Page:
Joan Coxsedge: Why Australia is important to the Pentagon
Road sign warning motorists not to enter the top secret Pine Gap facility, a joint CIA-NSA spy base near Alice Springs, in Australia's Northern Territory. According to NSA whistleblower Edward Snowden, the base is one of four Australian bases involved in the NSA's telecommunciations data collection programme XKEYSCORE. It also forms a key part of the ECHELON electronic spy network. (Photo: Open Street Map, CC-BY-SA.)
WASHINGTON, D.C. (Counterspy) — Why is Australia important to the Pentagon and for US business interests? Joan Coxsedge, former MP in the Victorian State Parliament, explains why.
Firstly, we have very important mineral resources, and roughly 20 percent of the world's uranium reserves. And the US needs Australia as a stable land base in the South Pacific. Our subservient position in security matters is probably best illustrated by the chain of U.S. bases and military support facilities dotted across the country, including the highly sophisticated electronic monitoring station near Alice Springs, a joint project of the US Central Intelligence Agency (CIA) and National Security Agency (NSA); Nurrungar, which is one of the two ground stations for the American satellite early warning system; and North West Cape, another vital link in US military strategy because its Very Low Frequency system is the largest and most powerful in its global marine communications system.
Australia would become a prime target in a war situation because of these vital bases, without most Australians knowing why. Australia has no say in US war strategy.
How the government agreed to host US bases
You have to go back to World War II. When Japan entered the war, Australia was threatened by Japan militarily. As you will know, the United States was deeply involved in that war and used Australia as a base; after the war was over it continued to do so. Australian governments always claim we cannot survive militarily without a "big brother" of some sort. What happened at the end of the war was that we exchanged our client status with Britain for that of the United States.
Then came the cold war. The CIA was founded in 1947, and the US and Britain demanded that Australia should establish a security agency. So the Australian Security Intelligence Organisation (ASIO) was set up in 1949. A British security chief came to Australia to establish the agency.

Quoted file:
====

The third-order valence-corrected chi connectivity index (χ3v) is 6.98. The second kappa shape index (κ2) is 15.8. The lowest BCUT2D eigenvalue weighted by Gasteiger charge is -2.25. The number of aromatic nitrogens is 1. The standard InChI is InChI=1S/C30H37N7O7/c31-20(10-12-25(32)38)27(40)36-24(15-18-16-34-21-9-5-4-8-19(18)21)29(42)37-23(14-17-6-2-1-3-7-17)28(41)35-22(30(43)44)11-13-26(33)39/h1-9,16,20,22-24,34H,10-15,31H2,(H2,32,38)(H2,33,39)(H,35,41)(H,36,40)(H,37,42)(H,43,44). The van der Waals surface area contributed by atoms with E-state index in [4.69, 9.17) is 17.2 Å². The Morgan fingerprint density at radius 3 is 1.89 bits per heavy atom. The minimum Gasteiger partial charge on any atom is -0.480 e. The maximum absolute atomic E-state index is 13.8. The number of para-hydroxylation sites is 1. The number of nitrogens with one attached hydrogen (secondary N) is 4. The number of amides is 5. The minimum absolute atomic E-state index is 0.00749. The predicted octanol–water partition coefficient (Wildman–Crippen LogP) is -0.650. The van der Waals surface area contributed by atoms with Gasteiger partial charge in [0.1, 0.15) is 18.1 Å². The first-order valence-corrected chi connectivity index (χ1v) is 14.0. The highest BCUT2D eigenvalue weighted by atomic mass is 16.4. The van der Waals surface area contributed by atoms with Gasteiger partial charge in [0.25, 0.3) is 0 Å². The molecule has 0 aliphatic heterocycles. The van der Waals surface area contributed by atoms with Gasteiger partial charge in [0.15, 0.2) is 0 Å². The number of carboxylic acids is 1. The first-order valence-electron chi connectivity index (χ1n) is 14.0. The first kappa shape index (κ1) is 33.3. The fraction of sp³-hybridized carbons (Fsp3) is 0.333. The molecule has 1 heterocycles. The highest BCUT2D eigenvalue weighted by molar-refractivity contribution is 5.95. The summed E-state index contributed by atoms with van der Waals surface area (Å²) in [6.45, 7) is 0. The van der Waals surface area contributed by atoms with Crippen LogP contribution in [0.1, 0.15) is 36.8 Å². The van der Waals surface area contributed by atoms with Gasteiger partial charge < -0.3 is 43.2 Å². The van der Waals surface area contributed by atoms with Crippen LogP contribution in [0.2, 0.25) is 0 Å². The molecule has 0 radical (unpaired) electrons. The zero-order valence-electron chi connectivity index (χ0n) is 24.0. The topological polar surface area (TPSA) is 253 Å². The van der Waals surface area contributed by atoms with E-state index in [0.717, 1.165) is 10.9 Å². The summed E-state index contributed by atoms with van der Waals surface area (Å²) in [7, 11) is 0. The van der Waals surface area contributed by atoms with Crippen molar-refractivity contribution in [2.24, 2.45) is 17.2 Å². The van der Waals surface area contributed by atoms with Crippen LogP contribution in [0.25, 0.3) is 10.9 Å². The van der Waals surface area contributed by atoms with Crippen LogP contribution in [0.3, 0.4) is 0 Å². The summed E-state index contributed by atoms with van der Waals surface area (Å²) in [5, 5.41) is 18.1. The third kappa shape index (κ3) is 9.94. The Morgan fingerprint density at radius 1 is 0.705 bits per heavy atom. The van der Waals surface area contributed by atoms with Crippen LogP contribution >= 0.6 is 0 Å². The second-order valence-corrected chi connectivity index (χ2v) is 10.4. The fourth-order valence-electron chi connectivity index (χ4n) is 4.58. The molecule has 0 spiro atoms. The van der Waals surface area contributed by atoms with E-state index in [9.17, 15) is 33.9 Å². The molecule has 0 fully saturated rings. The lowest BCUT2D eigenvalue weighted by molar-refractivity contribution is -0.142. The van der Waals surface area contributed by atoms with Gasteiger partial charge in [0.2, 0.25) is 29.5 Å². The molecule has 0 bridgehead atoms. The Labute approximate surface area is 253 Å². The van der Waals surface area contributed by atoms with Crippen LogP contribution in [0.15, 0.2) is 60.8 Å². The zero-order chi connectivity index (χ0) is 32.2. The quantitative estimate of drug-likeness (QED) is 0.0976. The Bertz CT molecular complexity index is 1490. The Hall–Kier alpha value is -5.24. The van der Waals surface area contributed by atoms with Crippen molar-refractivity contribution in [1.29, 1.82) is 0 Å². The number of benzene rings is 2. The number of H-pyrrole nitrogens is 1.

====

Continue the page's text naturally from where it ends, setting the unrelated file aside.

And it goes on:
In the early 1950s, we had the establishment of the Australian Secret Intelligence Service (ASIS), an outfit that is supposed to be concerned with Australia's external security, like the CIA in the United States. The Australian Labor Party wasn't told of the existence of ASIS until it came into office in 1972. ASIS played a role in aiding the CIA in "destabilising" the Sihanouk government in Cambodia, and the government of Salvador Allende in Chile.
As well as all that, we have treaties that lock us into US war games. Open treaties like ANZUS, and other treaties with secret details like the Quadripartite Pact of 1947, involving the interchange of military hardware information between the US, Britain, Canada and Australia.
But more significantly, the same countries are also signatories to the highly secret, and vastly more important, UKUSA Treaty or SIGINT (Signals Intelligence) Pact, which links the western world's intelligence agencies under the umbrella of the NSA. Australia is "responsible" for South East Asia and parts of the Indian Ocean.
The contents of secret treaties are not known to Australian governments. For instance, the Defence Signals Directorate (DSD), the agency the US relies on most, signed the UKUSA Treaty on behalf of Australia, without the government even knowing about the existence of the DSD, let alone the existence of UKUSA.
Australia has just gone along the US coattails. We sent troops into Korea and Vietnam. But the Vietnam war was a painful learning experience for many AUstralians. Opposition to that war was very deep, and some of the largest demonstrations ever seen in Australia took place at that time.
State Department flexes muscle in defence of US business establishment
The US leadership regarded the mildly reformist Labor government of Gough Whitlam, elected in 1972, with deep-seated hostility. Nixon was in the White House, and he had a personal hatred of Whitlam, shared by Henry Kissinger.
The first real indication that Nixon was concerned about the new Labor government was his appointment of Marshall Green as ambassador in March 1973. Green was quite blatant about his role. A senior Labor minister reported how, in the Minister's own office, Green threatened that if Labor handed over control of US multinational subsidiaries to the Australian people, "we would move in".
The Federal Minister for Minerals and Energy, R. F. Connor (ALP, ACT) wanted to "buy back the farm" — that is, take back the control of our minerals — which was a very reasonable thing to do. To do that, he was seeking loans outside the traditional borrowing areas such as Wall Street. He looked to the Arab world.
This caused great ripples in the US business establishment. But the minister had money brokers who were highly suspicious characters, who were unreliable and later proved to have CIA connections, so that showed ineptitude on his part. But what he was trying to do was right. He was attacked most bitterly, and lost his portfolio. Whitlam should have defended him, and explained to the Australian people why he was doing what he was doing.
To be continued.
Joan Coxsedge (ALP, VIC) is a former MP in the Victorian State Parliament. She is the founder of the Committee for the Abolition of Political Police, and is the co-author of the book Rooted in Secrecy: The Clandestine Element in Australian Politics.
Next week: Joan Coxsedge on the CIA's role in the Constitutional Coup against Whitlam
With reporting by Konrad Ege and John Kelly
From the Counterspy archives, Vol. 8, No. 2